Bob Cropf

AIG (or is it the US Government?) Paying Bonuses

In 1 on March 15, 2009 at 4:41 AM

The New York Times reports today that AIG is paying $165 million in bonuses to the financial services unit (the origin of of the CDSs, etc. that made some really bad lending by banks affect EVERYONE). This is in addition to the $121 million paid across the rest of the company.

The US government owns 80% of AIG, having given it $170 billion (so far) in bailout money, and Geithner did “pressure” them to cut bonuses for top executives and *gasp* tie the rest to performance. But they are going ahead with it because they are “contractually obligated”…

Just as Jon Stewart pointed out on Thursday, most of the people at AIG are hardworking, honest people who should not be held morally responsible for the bad decision making of those at the top. But there are plenty of people whose only connection with the entire mess is their company can’t get its regular line of credit from lending institutions that are not only not getting their bonuses, they are having health insurance, employer contributions to retirement, pay, and even their jobs cut… all things their company was “contractually obligated” to pay until they found themselves unable to pay their bills.

  1. I was just reading that article and now saw your post. I’m going to write a letter to Sen McCaskill and vote that the shareholders (which are now you, me and every other taxpayer in the country) let this go to a 12 person jury to make the decision if necessary. Keep in mind the 12 person jury members are also stockholders–many of whom lost serious money or jobs.

  2. Letter to Sen ___________ for your use as necessary…

    I noticed that AIG is planning on paying out bonuses because the company is legally obligated and risked law suits if bonuses were not paid. As a taxpayer and now stockholder in AIG please put my vote down to let the “bonus babies” sue us. I would however recommend a 12 person jury be requested since they are stockholders as well who I hope will see the ridiculous nature of their claim under this situation.

  3. The last I heard Treasury was looking into ways to cut the bonuses. I liked Barney Frank’s comment that while we might be legally obligated to pay their bonuses, we’re not legally obligated to keep them in their jobs. I don’t understand the bonus structure at these banking firms. Every place that gave out bonuses I’m familiar with, did so on the basis of performance. I don’t see how they could make the claim that they did their job so well they deserve million dollar bonuses.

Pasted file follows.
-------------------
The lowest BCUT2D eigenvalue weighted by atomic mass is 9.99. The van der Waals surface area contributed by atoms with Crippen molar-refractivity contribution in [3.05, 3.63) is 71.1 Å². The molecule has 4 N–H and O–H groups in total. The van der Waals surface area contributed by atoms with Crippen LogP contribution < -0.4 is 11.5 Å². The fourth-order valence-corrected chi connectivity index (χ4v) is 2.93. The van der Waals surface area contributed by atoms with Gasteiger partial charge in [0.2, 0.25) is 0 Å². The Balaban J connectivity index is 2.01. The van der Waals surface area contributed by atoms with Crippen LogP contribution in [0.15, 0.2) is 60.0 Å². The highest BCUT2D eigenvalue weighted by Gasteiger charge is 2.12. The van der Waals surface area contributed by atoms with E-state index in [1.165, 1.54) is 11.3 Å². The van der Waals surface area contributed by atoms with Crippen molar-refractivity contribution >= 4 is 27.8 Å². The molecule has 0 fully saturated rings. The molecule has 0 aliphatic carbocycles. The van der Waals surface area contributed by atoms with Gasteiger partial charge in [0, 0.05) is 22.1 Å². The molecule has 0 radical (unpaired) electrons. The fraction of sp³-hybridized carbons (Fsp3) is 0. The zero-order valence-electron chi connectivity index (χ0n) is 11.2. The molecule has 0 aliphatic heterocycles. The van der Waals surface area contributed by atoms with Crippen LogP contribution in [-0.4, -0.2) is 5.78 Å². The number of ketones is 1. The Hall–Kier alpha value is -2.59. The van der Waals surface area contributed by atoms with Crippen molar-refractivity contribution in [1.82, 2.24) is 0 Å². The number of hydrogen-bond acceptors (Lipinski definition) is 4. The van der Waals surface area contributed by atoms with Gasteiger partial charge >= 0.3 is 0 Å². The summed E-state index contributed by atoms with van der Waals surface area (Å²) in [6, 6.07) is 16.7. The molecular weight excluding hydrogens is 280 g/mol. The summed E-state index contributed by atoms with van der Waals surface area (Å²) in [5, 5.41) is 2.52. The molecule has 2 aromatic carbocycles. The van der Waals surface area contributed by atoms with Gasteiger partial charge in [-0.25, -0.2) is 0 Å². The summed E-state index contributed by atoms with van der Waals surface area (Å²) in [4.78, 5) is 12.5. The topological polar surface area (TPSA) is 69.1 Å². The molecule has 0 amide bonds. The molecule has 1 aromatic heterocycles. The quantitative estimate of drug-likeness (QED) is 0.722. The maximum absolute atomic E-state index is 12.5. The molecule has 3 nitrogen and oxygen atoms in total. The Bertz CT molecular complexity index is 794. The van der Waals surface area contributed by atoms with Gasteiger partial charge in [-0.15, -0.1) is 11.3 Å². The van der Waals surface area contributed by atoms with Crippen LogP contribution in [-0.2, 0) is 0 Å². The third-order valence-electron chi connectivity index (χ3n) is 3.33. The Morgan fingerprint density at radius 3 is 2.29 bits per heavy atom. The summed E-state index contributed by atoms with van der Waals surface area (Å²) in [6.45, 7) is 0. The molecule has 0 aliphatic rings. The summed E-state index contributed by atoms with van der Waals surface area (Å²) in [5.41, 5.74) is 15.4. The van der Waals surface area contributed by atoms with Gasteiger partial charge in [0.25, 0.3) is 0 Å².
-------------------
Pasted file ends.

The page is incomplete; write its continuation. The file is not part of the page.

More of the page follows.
4. I heard a radio program calling out the AIG board… interesting who’s on it (#3):
    * Edward M. Liddy – Chairman of the Board of Directors and Chief Executive Officer, American International Group
    * Stephen F. Bollenback – Former Co-Chairman and CEO, Hilton Hotels Corporation
    * Martin S. Feldstein – Professor of Economics, Harvard University
    * George L. Miles – President and Chief Executive Officer, WQED Multimedia
    * Morris W. Offit – Chairman, Offit Capital Advisors LLC
    * Michael H. Sutton – Consultant
    * Fred H. Langhammer – Chairman, Global Affairs, and former CEO of The Estee Lauder Companies, Inc.
    * Virginia M. Rometty – Senior Vice President, Global Business Services, IBM Corporation
    * James F. Orr, III – Chairman of the Board of Trustees, The Rockefeller Foundation
    * Edmund S.W. Tse – Senior Vice Chairman, Life Insurance, American International Group
    * Suzanne Nora Johnson

  5. Checks went out last Friday. Pls don’t shoot the messenger. It is a very sad state of affairs to be sure.

  6. All is not said and done. I think the biggest problems are:

    (1) The crisis in confidence this promotes — how are we supposed to believe that this is going to work out for the best when we “little people” are taking our lumps and the very people who cause the problem are getting millions of dollars in bonuses. At this point $164m is chump change but it has much greater meaning than that. Calomiris wants us all to quite whining about it, how very Phil Gramm of him, and realize we must pay these bonuses for the good of the system – what intellectual dishonesty!

    (2) This is indicative of MUCH larger problems with the AIG bailout. Namely that they paid $12.9b at 100 cents on the dollar (the biggest single payout) to Goldman Sachs which was supposedly not very entwined with AIG, had limited losses, and was quickly returning to financial stability. Given that Paulson and Kashakirki came from GS and Geithner was in on the planning of the first bailout last fall… this is looking VERY much like an insider job. The point of the bailout AIG was so they could pay their obligations. But, look at who is winning and at whose expense…

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